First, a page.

Review: Ben is Back

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60%
60
Surprising

A thoughtful look at abusive drug use and it's rippling effects on others.

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Following the footsteps left earlier by Beautiful Boy, Peter Hedges’ Ben is Back is a captivating family drama with a telescopic approach to the repercussions of drug addiction and its splintering effects on a family and community. Honest, intimate and empathetic, both Hedges and his son, Lucas Hedges, portray the uneasiness of returning home after rehab with a surprising amount of complexity. Unfortunately, the film sacrifices its subtlety for a middling thriller plot halfway through its runtime which hampers its pacing and delicate setup.

Holly Burns-Beebly (Julia Roberts) serves as the audience surrogate who is conflicted over her son, Ben (Lucas Hedges) and his sudden return on Christmas Eve. We follow her from the comfort of the local communal church to the snowy driveway where Ben’s presence startles both Holly and her daughter Ivy (Kathryn Newton). The gentle and warm introduction to the family suddenly turns unsettling as we, alongside Holly, wait anxiously for Ben to relapse. From the house, the shopping mall and even the church, haunting reminders of the scale of Ben’s dark past are sprinkled sparingly throughout the film.

Lucas Hedges presents many facets to Ben’s character. He is able to balance off-kilter humour alongside the more sensitive and dramatic moments audiences have come to expect from the young actor following Manchester by the Sea and Boy Erased. Courtney B. Vance also delivers an exceptional performance in his role as Neal Beeby, the reasonably sceptical stepfather. However, the actor who shines the most is Julia Roberts. Her performance as Holly is by far a career highlight. She provides a strong portfolio of facial acting and dynamic body language, switching between lovingly maternal to stone-cold effortlessly. Through her performance in this film, she captures the internal struggle to love yet despise aspects of someone who is capable of both manipulative and destructive behaviour.

One of the chief highlights of this film is where it provides some snippets into the morally dubious aspects of the town is set in. Within the underbelly of a cosy suburban neighbourhood we are made aware of some terrifying facts surrounding the main characters. Such an establishment of a setting’s historical past is often reserved for television which was quite surprising to see here. Not only does it show the adverse impact of drug addiction and drug trafficking on a personal scale, but also how thoughtless actions can have a detrimental effect to a larger community of people. However, the second half of the film does betray the majority of the primary themes, choosing a poorly conceived rescue plot which harshly changes the tone of film. It’s also a shame that the resolution of this plot is emotionally unsatisfying.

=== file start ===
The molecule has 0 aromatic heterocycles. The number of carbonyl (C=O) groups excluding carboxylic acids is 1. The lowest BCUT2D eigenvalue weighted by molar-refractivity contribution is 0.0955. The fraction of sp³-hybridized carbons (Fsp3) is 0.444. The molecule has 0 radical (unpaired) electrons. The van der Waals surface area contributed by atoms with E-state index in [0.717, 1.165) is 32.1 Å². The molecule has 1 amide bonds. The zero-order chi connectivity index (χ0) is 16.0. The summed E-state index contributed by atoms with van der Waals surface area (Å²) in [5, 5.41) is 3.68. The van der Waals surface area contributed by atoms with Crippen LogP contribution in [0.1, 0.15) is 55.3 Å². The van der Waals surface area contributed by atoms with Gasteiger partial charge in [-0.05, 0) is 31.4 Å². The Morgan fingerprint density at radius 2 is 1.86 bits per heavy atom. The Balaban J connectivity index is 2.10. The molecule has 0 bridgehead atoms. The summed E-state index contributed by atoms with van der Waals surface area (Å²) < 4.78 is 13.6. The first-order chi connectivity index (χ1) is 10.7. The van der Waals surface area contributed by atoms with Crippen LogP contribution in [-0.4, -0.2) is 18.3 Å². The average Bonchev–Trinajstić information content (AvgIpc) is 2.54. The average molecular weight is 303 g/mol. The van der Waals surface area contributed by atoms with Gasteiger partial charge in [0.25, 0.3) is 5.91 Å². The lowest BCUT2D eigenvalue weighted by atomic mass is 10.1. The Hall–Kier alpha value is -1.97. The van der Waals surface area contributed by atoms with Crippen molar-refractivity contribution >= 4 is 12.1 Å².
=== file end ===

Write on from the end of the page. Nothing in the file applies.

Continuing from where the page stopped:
Overall, Ben is Back is for the most part, a well-conceived examination of the struggle to adjust to life following drug overdose both personally and for family members. Peter Hedges not only provides an insightful look at the epidemic of abusive drug use, but shows how anyone, regardless of their circumstances can become entrenched into dangerous territory from even the most unlikely of situations.

Ben is Back, directed by Peter Hedges, is distributed in the UK by STX International, certificate 15.

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A third-year English Student. You can often find me sleeping/studying in the library.

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